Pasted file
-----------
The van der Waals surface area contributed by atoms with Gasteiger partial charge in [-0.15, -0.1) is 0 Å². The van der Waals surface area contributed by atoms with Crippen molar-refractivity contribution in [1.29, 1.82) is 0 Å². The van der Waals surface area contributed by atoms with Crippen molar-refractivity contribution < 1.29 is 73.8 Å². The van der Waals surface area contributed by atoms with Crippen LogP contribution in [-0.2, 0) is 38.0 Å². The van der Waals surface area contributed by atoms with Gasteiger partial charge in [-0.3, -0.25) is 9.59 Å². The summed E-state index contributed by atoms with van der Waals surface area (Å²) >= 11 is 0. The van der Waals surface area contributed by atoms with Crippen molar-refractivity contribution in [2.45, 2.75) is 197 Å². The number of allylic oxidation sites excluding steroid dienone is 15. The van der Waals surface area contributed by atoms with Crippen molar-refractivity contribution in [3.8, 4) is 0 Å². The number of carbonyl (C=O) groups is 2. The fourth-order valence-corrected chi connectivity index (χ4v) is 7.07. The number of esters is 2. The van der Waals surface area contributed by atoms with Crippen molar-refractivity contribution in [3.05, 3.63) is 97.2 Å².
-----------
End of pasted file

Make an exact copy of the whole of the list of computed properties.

The van der Waals surface area contributed by atoms with Gasteiger partial charge in [-0.15, -0.1) is 0 Å². The van der Waals surface area contributed by atoms with Crippen molar-refractivity contribution in [1.29, 1.82) is 0 Å². The van der Waals surface area contributed by atoms with Crippen molar-refractivity contribution < 1.29 is 73.8 Å². The van der Waals surface area contributed by atoms with Crippen LogP contribution in [-0.2, 0) is 38.0 Å². The van der Waals surface area contributed by atoms with Gasteiger partial charge in [-0.3, -0.25) is 9.59 Å². The summed E-state index contributed by atoms with van der Waals surface area (Å²) >= 11 is 0. The van der Waals surface area contributed by atoms with Crippen molar-refractivity contribution in [2.45, 2.75) is 197 Å². The number of allylic oxidation sites excluding steroid dienone is 15. The van der Waals surface area contributed by atoms with Crippen molar-refractivity contribution in [3.8, 4) is 0 Å². The number of carbonyl (C=O) groups is 2. The fourth-order valence-corrected chi connectivity index (χ4v) is 7.07. The number of esters is 2. The van der Waals surface area contributed by atoms with Crippen molar-refractivity contribution in [3.05, 3.63) is 97.2 Å².